Toronto band Goodbye Honolulu defies any fixed genre, though critics have tossed around “slasher rock,” “garage” or “indie.”
After the band released their newest single, “Mother to a Brother,” they celebrated by hosting a release party at The Smiling Buddha in Toronto. Along with Goodbye Honolulu, the evening’s lineup featured music from Wine Lips and Ruthless Ones.
Before the doors opened, The Medium sat down with Emmett S. Webb, Jacob Switzer, Fox Martindale, and Max Bornstein of Goodbye Honolulu.
The Medium: What was your inspiration for naming the band “Goodbye Honolulu?”
Fox Martindale: It was in a time when I wasn’t in any projects or any bands. I wanted to start something special. I told Jacob this name to get him excited, so that’s where it began. We were a two-piece [band] for a while, just dillydallying.
Jacob Switzer: When Fox first told me the name “Goodbye Honolulu,” the first thing that came to me was saying goodbye to something really nice, like a vacation or a nice feeling.
Emmett S. Webb: That was about five years ago. [Fox and Jacob] had their thing, and we were all apart of different bands [at the time]. When we decided to turn our projects into something, we stuck with the name.
TM: What was the process like behind your new material?
EW: We recorded Heavy Gold [Goodbye Honolulu’s first album] in a live studio in two days. With this new album, we had a year. We would drop in and just record over the course of a year. We had time to make a proper studio record, which we were all excited to do.
JS: We weren’t in the studio every day for a year; it was quite on and off. But we definitely had a long period of time in the studio. We had time to reflect on the songs and think about new parts to add. We redid some of the songs from the first album, but we also did some of the new stuff. So [the new album] came from a lot of different places.
TM: Can you tell us more about your single, “Mother to a Brother?”
JS: It’s not a new song, but it’s a new recording that we did at Noble Street Studios. “Mother to a Brother” was the first song we all wrote and produced together. It was the first cohesive Goodbye Honolulu track, so it just felt right for it to be our first release off this new album. The song encapsulates our sound too.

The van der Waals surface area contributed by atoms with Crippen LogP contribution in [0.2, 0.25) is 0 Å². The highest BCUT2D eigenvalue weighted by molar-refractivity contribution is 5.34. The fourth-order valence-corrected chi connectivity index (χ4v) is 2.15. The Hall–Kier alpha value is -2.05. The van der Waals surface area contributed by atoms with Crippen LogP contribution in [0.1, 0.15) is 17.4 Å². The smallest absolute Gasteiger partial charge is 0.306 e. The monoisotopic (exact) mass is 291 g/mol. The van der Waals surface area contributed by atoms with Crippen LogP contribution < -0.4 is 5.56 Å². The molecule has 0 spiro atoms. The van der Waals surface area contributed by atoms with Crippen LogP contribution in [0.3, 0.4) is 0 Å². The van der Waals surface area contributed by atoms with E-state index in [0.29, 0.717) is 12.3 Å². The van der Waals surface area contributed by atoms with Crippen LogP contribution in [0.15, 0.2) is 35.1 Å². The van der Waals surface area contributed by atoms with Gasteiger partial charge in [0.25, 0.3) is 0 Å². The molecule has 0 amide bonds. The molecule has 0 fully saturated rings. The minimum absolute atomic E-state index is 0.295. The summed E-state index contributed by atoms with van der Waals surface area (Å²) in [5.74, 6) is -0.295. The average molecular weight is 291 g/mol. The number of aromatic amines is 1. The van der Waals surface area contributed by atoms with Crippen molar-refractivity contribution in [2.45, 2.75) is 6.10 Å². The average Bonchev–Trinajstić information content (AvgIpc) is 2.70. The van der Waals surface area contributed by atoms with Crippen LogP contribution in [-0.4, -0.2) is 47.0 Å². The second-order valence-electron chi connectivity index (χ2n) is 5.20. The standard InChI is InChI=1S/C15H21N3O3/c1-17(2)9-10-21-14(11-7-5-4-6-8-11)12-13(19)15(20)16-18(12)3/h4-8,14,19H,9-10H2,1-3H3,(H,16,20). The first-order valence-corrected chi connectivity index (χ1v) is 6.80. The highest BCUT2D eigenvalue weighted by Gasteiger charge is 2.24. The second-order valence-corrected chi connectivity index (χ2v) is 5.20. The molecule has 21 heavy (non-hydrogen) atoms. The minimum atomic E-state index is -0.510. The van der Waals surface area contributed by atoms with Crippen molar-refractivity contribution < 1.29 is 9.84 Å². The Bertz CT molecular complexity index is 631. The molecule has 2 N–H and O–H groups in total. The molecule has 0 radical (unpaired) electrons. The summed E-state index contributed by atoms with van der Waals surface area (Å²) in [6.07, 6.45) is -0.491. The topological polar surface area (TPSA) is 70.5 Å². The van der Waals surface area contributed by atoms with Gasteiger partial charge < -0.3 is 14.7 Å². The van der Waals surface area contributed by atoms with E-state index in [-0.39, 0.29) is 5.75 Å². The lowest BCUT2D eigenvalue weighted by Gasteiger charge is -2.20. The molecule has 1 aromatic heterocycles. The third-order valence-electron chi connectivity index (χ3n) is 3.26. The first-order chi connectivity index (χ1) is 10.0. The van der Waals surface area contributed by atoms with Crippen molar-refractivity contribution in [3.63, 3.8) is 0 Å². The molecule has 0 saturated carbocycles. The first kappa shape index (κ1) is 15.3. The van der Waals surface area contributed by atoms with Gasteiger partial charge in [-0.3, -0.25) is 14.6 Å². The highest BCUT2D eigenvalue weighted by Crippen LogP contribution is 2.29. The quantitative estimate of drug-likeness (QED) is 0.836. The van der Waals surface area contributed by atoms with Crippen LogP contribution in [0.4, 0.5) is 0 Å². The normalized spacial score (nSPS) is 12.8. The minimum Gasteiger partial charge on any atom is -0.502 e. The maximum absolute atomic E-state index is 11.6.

TM: Tell us about your record label, Fried Records.
JS: In high school, we all had our separate bands. We were also in each other’s bands. So we wanted to create something that could put all these things together. We also love small record labels. We just put the name together: Fried Records.
EW: This was six years ago, and we’ve been slowly building [the label] up. It’s not for any real profit; we just like it and it’s a lot of fun. We’ve made so many friends who have come to us throughout the last year – young, new bands. We love to do this, and we definitely want to continue.
JS: The past year or two is when things started happening. Before, Fried Records was just us. We haven’t done actual presses as a label yet, just online releases. But soon enough, we’ll start getting physical copies out there, and eventually a storefront. That’s the goal.
TM: How do you feel you’ve evolved as a band since the start?
JS: The [band’s] origin was pretty erratic, coming together. But since we formed the band we’ve all been into garage rock, and we still are. Originally, that was the sound we wanted to make. But the last album has kind of moved away from that. Now, [the sound is] less lo-fi. But it has the energy of garage rock.
EW: [We’ve grown] up too. We try to push ourselves more. I think once you get to a point in a band where you’re getting more attention, more people start to care. We want to make better music.
FM: We’re also writing together more. We used to write our own things and bring them together. Now, we’re sitting down and starting from scratch together.
JS: We’ve also just gotten better as players. We’ve all evolved a lot, even in just the past year.
TM: What’s one venue that you want to perform at?
EW: Danforth Music Hall. Growing up, our rehearsal space was a ten-minute walk away [from the Danforth], so we thought it would be great to play there.
JS: The Toronto halls are legendary because we’ve seen so many bands there. It would be so awesome to play those.
TM: Do you have any advice for young artists?
JS: We used to play every show we possibly could; that’s what people told us to do. But then some promoters who put on the best shows started asking us, “Why are you playing all those small shows that no one comes to?”, rather than waiting to build up your audience, playing a specific show and drawing a good crowd. That made sense. We started doing that and it turned out better for us. Select your shows. Not every show is going to help you; in fact, it might cost you money.
MB: At the beginning, you should set up your own shows. Don’t wait for something to come to you.
JS: Also, don’t be afraid to ask bigger bands to open for them. That’s how we opened for Hinds.